SuperWhoLockdown

Revisiting Middle School Haunts. Photo Credit: BBC One/The CW/Corduroy Graphics

In my last year of middle school, I developed a very specific vision for what 2020 would look like. I believed that at the ripe old age of 22, I would be settling into married life with Doctor Who star Matt Smith. Unfortunately for middle school Lily, I didn’t factor a global pandemic into my plan. Now, I find myself a member of UC Berkeley’s pandemic class of 2020, meaning I didn’t get a graduation ceremony or a marriage ceremony. Instead, I’ve ended up back in my childhood bedroom. Though my middle school infatuation is long over, this space tells a different story. Every night, I rest under the watchful eyes of The Eleventh Doctor and Amy Pond, and every morning I go to my desk and frantically apply for jobs in front of an award I won at a Glee themed yearbook camp in 2011. My parents think it’s a little silly that my Cheerios Award (Most Enthusiastic) has a place of honor above my desk while my college diploma is lying on my couch, completely unframed. They don’t understand how I’ve been home this long without feeling a nagging desire to redecorate. 

They may have a point. It feels a little embarrassing to have a poster of Benedict Cumberbatch and Martin Freeman watching me sleep. But Sherlock and its counterparts played a huge part in my childhood. While this is never something I thought I would ever admit in writing, online, under my real name, I was an incredibly dedicated member of the SuperWhoLock community on Tumblr. For those who weren’t on this part of the internet, SuperWhoLock refers to the fans associated with Supernatural, Doctor Who, and Sherlock. Every day after school, I would go home and discuss my favorite TV shows with young fans from all around the world. I had friends in my grade who shared these interests, but it was exhilarating to log onto Tumblr and find a plethora of fan made content about all of my favorite shows and characters. 

Of course, as a community mostly made up of teenagers, a lot of the content was, to put it lightly, questionable. When I first joined the site, I reblogged a post about how SuperWhoLock fans were dangerous because they knew how to throw their enemies into black holes, make murders look accidental, and summon demons. As you might imagine, I never really got the hang of doing any of those things. I was only dangerous to people who weren’t interested in hearing about Matt Smith’s hair. There were also about three full pages cataloguing my participation in the Mishapocalypse, which was an allegedly hilarious April Fools Day prank in which the internet was absolutely flooded with the same photo of Misha Collins, one of the stars of Supernatural.When I logged in to my Tumblr out of boredom at the beginning of the year and was greeted by the now infamously jarring “Potterheads grab your wands” post, I rushed to delete my account.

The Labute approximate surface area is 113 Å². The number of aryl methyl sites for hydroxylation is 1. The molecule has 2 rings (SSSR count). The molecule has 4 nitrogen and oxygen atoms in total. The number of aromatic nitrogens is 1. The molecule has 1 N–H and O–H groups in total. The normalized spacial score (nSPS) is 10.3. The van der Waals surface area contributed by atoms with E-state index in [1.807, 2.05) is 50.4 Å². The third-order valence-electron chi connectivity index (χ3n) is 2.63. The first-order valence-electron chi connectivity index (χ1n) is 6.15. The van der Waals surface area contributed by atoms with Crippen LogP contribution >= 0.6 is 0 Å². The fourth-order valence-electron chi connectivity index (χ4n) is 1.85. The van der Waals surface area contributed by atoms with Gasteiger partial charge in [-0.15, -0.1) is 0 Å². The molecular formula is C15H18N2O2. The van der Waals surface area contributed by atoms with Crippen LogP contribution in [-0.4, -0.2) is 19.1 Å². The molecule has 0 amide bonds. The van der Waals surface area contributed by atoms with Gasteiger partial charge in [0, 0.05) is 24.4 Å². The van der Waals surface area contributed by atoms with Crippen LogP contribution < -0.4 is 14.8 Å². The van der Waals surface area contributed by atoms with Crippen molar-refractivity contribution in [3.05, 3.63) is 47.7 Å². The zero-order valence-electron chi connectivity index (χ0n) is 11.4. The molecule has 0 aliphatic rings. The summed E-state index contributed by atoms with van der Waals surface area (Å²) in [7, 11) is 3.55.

I immediately regretted it.

To be clear, there were only a handful of posts that weren’t pure blackmail fodder. My current feelings of shame and embarrassment stand at a stark contrast to the unabashed love for these shows shown on my blog posts. Many of my female identifying friends describe experiences from their childhoods where they felt pressured to downplay their interests in things that seemed “too girly.” Men, they said, seemed all too eager to pounce on them as soon as they expressed excitement about things like pumpkin spice lattes or One Direction. After being successfully shamed for having the audacity to enjoy coffee and have impeccable taste in music, they would occasionally try to find more “masculine” things to enjoy. One friend pretended to LOVE classic rock after a boy she had a crush on called her stupid after catching her in the act of watching the “very dumb” music video for “You Belong With Me” on her iPod Nano. I was terrified of receiving similar taunting at the hands of my own male friends that I completely eschewed things that might put me in that situation. Every time my friends would rehash the Team Edward/Team Jacob debate, I would loudly state that I would never be caught dead reading or watching Twilight, even though I did have a small crush on Robert Pattinson.